Health-related quality of life and functional outcomes from a randomized-withdrawal study of long-term lisdexamfetamine dimesylate treatment in children and adolescents with attention-deficit/hyperactivity disorder.CNS Drugs 2014; 28(12):1191-203CD
The stimulant prodrug lisdexamfetamine dimesylate (LDX) is an effective and generally well tolerated treatment for the symptoms of attention-deficit/hyperactivity disorder (ADHD). Positive impacts of LDX on health-related quality of life and functional impairment have previously been demonstrated in a 7-week, randomized, double-blind, placebo-controlled, phase III study in children and adolescents in Europe. Maintenance of these broad benefits, as well as symptomatic control, is a key goal of long-term management of ADHD.
Secondary objectives of this multinational study in children and adolescents with ADHD were to assess the long-term maintenance of effectiveness of LDX in improving health-related quality of life and reducing functional impairment, as gauged using the Child Health and Illness Profile-Child Edition: Parent Report Form (CHIP-CE: PRF) and the Weiss Functional Impairment Rating Scale-Parent Report (WFIRS-P), respectively.
Patients aged 6-17 years with diagnosed ADHD and a baseline ADHD Rating Scale IV total score of at least 28 were enrolled from the previous European study and from US sites. Patients who completed an open-label LDX treatment period of at least 26 weeks were randomized (1:1) to continue on their optimized dose of LDX or to switch to placebo for a 6-week, double-blind, withdrawal period. Parents completed CHIP-CE: PRF and WFIRS-P questionnaires at weeks 0, 8 and 26 of the open-label period and at weeks 0 and 6 of the randomized-withdrawal period, or at early termination. The endpoint of each period was defined as the last visit with valid data. Effect sizes were the difference (LDX minus placebo) in least-squares (LS)-mean change from baseline to endpoint divided by root-mean-square error. P values were nominal and not adjusted for multiple comparisons.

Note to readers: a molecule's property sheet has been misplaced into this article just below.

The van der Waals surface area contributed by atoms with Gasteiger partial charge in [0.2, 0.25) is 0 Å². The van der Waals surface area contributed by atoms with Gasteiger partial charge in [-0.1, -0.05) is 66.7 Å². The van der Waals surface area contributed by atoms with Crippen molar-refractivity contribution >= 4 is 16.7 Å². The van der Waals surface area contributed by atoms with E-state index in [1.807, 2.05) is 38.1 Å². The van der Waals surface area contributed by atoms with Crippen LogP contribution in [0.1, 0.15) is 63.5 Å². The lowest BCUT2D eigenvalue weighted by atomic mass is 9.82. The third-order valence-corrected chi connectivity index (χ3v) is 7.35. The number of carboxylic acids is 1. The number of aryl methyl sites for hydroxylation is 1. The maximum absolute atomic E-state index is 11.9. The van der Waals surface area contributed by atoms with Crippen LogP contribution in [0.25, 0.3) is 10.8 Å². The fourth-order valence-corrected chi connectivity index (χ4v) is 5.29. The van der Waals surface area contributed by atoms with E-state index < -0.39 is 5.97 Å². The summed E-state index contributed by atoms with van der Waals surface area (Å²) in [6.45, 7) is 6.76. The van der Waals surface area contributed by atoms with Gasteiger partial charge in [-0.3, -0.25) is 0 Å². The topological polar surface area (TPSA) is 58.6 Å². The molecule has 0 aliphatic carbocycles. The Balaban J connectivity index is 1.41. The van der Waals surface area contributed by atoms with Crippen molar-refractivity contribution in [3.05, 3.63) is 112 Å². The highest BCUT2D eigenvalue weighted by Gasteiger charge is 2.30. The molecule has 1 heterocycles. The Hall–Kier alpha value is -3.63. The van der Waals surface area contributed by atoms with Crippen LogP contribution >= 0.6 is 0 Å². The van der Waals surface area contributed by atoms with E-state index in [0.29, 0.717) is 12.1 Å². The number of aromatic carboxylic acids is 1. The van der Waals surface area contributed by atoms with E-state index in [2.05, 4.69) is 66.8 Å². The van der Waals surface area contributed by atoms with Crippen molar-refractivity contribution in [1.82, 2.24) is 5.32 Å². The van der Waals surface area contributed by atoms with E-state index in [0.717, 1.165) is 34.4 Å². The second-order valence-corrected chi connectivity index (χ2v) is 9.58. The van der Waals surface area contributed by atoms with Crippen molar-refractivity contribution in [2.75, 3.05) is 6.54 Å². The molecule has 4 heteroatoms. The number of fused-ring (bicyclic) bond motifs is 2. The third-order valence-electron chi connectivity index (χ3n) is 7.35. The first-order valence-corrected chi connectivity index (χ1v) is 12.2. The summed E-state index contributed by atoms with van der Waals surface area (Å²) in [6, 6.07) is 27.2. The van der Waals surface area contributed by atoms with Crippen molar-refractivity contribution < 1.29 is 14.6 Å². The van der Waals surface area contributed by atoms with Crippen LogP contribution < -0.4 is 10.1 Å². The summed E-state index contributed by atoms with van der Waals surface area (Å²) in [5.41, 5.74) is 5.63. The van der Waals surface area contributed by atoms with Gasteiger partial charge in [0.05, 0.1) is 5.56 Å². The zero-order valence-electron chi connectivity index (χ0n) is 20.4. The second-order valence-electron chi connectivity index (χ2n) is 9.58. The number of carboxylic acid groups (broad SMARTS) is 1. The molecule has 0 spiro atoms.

The open-label and randomized full analysis sets comprised 262 and 153 (LDX n = 76; placebo n = 77) patients, respectively. Mean pretreatment CHIP-CE: PRF T-scores were more than one standard deviation below the normative mean in four of the five domains, and there was significant improvement across all domains from baseline to endpoint of the open-label period. In the randomized-withdrawal period, LS-mean CHIP-CE: PRF T-scores deteriorated in all domains in the placebo group, but not in the LDX group. Compared with placebo, the effect of LDX was significant in the Risk Avoidance (effect size 0.829; p < 0.001), Achievement (0.696; p < 0.001) and Satisfaction (0.636; p < 0.001) domains. Mean pretreatment WFIRS-P scores were lowest in the Family domain and the Learning and School domain. WFIRS-P total score and scores in all domains improved significantly from baseline to endpoint of the open-label period. In the randomized-withdrawal period, LS-mean scores deteriorated in the placebo group but not in the LDX group. Compared with placebo, the effect of LDX was significant in the Family, Learning and School, and Risky Activities domains and in total (effect size 0.908; p < 0.001).
Using parent-rated instruments, long-term maintenance of the beneficial effect of LDX in multiple domains of health-related quality of life and functional impairment was demonstrated by comparison of treatment continuation and withdrawal under randomized, double-blind, placebo-controlled conditions.